When it comes to incredible science, 2015 will be hard to top. Among a number of notable events, we got our first, thrilling look at Pluto, found evidence that liquid water still flows on Mars and began facing the reality that human gene editing is closer than ever thanks to the CRISPR system.
But 2016 is shaping up to be pretty intriguing too. From the first flight of a Kickstarter-funded spacecraft to an unprecedented look at the microscopic life on Earth, here are some of the science stories we’re looking forward to following in the new year. You can follow them with us at latimes.com/science.
NASA’s ambitious mission to hunt down an asteroid, grab samples and return them to Earth is set to launch in September. OSIRIS-REx — short for Origins-Spectral Interpretation-Resource Identification-Security-Regolith Explorer — will examine the asteroid Bennu with a suite of instruments before extending a robotic arm toward the rocky body, using a puff of nitrogen to disturb its surface and gathering at least 2.1 ounces of the disturbed material. The spacecraft will have only three tries to get the maneuver right before it runs out of nitrogen. Asteroids are fossils from the solar system’s early days, and scientists hope Bennu’s samples will contain trapped water, organic material and other clues about how our system evolved.
“By visiting this asteroid, we're bringing back something that … will be a pristine sample of what's out there,” Michael Drake, the mission’s original principal investigator, told The Times a few months before he died in 2011. “It's a time capsule containing, probably, the building blocks of life.”
This illustration depicts NASA's OSIRIS-REx spacecraft preparing to take a sample from the asteroid Bennu. The craft is scheduled to launch in 2016 and return its samples to earth in 2023. (NASA / Goddard Space Flight Center)
OSIRIS-REx is scheduled to approach Bennu in 2018, study it for almost a year, collect samples in 2019 and deliver them to the Utah desert in 2023.
Editing genes to cure disease
Scientists recently agreed that there are many safety and ethical issues to be resolved before anyone should use new techniques to “edit” the DNA of humans in ways that would be passed to future generations. But there's active research involving gene editing that would alter the function of defective genes in people suffering from certain inherited diseases. These changes would only affect the patient, not his or her descendants.
The coming year, for instance, will bring pre-clinical tests aimed at gauging the safety of a treatment for sickle cell disease.
Nobel laureate David Baltimore of Caltech speaks at an international summit on the safety and ethics of human gene editing. (Susan Walsh / Associated Press)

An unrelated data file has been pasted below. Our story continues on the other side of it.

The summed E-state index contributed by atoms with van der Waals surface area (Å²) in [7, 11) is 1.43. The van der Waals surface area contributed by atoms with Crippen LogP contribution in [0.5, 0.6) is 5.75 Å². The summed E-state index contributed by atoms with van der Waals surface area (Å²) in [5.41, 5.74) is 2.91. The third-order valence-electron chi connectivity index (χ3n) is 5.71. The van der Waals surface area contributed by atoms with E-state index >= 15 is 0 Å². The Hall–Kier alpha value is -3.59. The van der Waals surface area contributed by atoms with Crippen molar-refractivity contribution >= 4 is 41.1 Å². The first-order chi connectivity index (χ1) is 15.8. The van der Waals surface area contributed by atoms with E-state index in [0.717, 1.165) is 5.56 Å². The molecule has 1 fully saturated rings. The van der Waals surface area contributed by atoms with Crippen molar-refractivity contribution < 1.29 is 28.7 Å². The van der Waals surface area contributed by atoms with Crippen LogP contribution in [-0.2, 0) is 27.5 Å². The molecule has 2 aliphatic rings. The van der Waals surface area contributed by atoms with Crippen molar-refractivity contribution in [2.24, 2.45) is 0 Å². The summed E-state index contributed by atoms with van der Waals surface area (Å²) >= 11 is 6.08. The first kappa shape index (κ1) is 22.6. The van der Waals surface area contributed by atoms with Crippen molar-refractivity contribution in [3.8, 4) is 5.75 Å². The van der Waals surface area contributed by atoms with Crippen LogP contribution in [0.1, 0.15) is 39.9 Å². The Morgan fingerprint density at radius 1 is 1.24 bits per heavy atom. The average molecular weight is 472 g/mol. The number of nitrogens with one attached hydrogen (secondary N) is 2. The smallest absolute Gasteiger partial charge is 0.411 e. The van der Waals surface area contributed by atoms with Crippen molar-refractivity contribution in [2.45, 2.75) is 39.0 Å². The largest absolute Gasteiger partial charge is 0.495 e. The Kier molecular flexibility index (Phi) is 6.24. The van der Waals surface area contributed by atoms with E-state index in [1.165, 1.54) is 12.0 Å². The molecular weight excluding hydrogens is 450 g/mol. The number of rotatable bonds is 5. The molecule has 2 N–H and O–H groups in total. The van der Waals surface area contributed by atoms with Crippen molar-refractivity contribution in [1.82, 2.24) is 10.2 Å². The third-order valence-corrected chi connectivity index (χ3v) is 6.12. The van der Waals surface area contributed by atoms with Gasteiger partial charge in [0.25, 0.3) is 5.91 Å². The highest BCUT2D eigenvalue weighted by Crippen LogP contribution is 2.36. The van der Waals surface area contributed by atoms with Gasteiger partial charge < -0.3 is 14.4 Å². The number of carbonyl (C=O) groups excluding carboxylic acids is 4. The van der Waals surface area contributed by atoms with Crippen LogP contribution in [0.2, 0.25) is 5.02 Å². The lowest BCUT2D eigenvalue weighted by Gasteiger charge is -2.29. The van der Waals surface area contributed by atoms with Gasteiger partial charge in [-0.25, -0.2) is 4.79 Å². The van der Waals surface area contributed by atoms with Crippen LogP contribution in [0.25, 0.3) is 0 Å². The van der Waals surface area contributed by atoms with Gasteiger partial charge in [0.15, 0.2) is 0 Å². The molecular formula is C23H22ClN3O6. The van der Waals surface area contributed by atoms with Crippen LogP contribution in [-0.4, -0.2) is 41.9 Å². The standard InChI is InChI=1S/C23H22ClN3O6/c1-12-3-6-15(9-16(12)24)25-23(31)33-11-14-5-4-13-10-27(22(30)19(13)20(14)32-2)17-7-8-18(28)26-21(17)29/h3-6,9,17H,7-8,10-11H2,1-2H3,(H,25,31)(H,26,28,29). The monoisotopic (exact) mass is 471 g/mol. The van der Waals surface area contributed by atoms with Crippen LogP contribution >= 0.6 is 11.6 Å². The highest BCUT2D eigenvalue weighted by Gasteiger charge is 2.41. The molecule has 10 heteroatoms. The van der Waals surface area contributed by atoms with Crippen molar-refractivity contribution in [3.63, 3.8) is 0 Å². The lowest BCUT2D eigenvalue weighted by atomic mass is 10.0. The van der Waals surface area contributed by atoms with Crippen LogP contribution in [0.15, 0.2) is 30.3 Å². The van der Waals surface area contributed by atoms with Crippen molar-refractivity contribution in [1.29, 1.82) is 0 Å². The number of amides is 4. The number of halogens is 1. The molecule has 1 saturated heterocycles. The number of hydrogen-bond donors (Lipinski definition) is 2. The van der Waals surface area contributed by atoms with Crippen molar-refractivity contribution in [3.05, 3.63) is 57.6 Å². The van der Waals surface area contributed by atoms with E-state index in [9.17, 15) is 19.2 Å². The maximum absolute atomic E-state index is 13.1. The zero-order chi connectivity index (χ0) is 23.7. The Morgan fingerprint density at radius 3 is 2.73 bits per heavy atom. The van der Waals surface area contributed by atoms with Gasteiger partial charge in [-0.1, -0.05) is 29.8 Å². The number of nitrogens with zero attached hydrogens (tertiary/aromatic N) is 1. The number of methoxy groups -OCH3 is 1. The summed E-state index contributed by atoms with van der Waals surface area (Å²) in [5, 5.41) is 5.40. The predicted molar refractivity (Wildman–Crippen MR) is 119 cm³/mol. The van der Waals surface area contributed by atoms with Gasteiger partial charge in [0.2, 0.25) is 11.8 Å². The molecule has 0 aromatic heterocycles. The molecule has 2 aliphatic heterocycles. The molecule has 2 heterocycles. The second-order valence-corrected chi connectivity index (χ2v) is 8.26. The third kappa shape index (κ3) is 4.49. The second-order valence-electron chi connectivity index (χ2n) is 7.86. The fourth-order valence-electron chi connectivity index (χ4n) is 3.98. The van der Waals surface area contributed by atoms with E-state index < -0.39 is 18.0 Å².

People with sickle cell disease have misshapen red blood cells that aren’t able to deliver adequate amounts of oxygen to tissues throughout the body. To fix this, scientists plan to take white blood cells from patients and use them to generate induced pluripotent stem cells. Then they will use the CRISPR-Cas9 gene-editing platform to replace the faulty beta globin gene in these stem cells before converting them into normal red blood cells. These healthy cells could then be transfused into patients.
Biomedical research gets a welcome boost
After more than a decade of flat funding or outright budget cuts, the National Institutes of Health received a $2-billion budget increase in the 2016 fiscal year, bringing its projected spending for the year that began Oct. 1 to $32 billion.
That's seen as a sign of growing bipartisan support for more robust spending on biomedical research across a broad spectrum of studies. The money will be spent on studies such as cell biology and molecular immunology as well as social interventions that could prevent disease and promote healthy behaviors.
With a $2-billion boost to its annual budget, the National Institutes of Health will be able to fund more biomedical research in 2016. (Francine Orr / Los Angeles Times)
Among the more ambitious efforts are projects to develop “organ-on-a-chip” systems. These systems layer living cells on top of microchips to serve as stand-ins for hearts, lungs or other organs. One day, these systems could reduce the need for animal testing.
Mission to Mars
The bad news first: The March launch of NASA’s InSight mission to Mars, intended to study the interior structure of the Red Planet, has been suspended until 2018 due to a problem with a seismometer provided by partners from France.
Now for the good news: The European Space Agency’s 2016 ExoMars mission is still be on track for its March launch. The project will put a satellite into Martian orbit and send a spacecraft to the surface. The goal is to explore how much — if any — methane exists on Mars.
This ExoMars satellite will orbit the Red Planet and search for traces of methane, a gas that could provide clues about the story of life on Earth’s dry and dusty neighbor. (European Space Agency)